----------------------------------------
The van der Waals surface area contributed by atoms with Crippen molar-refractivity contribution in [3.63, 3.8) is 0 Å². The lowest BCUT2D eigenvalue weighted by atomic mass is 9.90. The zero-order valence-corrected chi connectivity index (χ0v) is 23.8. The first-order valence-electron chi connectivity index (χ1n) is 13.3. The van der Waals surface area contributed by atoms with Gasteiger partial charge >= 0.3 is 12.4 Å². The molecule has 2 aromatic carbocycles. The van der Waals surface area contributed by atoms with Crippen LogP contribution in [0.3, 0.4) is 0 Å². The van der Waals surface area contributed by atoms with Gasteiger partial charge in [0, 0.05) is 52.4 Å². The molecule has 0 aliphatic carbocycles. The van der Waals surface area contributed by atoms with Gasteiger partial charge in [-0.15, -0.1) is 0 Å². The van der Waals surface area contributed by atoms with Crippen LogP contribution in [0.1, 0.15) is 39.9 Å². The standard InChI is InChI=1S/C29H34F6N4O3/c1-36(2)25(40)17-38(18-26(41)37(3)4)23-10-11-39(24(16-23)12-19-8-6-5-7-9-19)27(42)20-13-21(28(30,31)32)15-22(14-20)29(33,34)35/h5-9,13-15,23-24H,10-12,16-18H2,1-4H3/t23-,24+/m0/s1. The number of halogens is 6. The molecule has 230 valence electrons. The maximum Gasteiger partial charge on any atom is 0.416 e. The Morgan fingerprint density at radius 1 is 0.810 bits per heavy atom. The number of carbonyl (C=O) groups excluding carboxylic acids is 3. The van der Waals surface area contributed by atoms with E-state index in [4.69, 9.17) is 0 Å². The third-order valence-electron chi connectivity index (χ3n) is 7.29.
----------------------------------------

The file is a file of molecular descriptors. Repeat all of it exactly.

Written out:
The van der Waals surface area contributed by atoms with Crippen molar-refractivity contribution in [3.63, 3.8) is 0 Å². The lowest BCUT2D eigenvalue weighted by atomic mass is 9.90. The zero-order valence-corrected chi connectivity index (χ0v) is 23.8. The first-order valence-electron chi connectivity index (χ1n) is 13.3. The van der Waals surface area contributed by atoms with Gasteiger partial charge >= 0.3 is 12.4 Å². The molecule has 2 aromatic carbocycles. The van der Waals surface area contributed by atoms with Crippen LogP contribution in [0.3, 0.4) is 0 Å². The van der Waals surface area contributed by atoms with Gasteiger partial charge in [0, 0.05) is 52.4 Å². The molecule has 0 aliphatic carbocycles. The van der Waals surface area contributed by atoms with Gasteiger partial charge in [-0.15, -0.1) is 0 Å². The van der Waals surface area contributed by atoms with Crippen LogP contribution in [0.1, 0.15) is 39.9 Å². The standard InChI is InChI=1S/C29H34F6N4O3/c1-36(2)25(40)17-38(18-26(41)37(3)4)23-10-11-39(24(16-23)12-19-8-6-5-7-9-19)27(42)20-13-21(28(30,31)32)15-22(14-20)29(33,34)35/h5-9,13-15,23-24H,10-12,16-18H2,1-4H3/t23-,24+/m0/s1. The number of halogens is 6. The molecule has 230 valence electrons. The maximum Gasteiger partial charge on any atom is 0.416 e. The Morgan fingerprint density at radius 1 is 0.810 bits per heavy atom. The number of carbonyl (C=O) groups excluding carboxylic acids is 3. The van der Waals surface area contributed by atoms with E-state index in [4.69, 9.17) is 0 Å². The third-order valence-electron chi connectivity index (χ3n) is 7.29.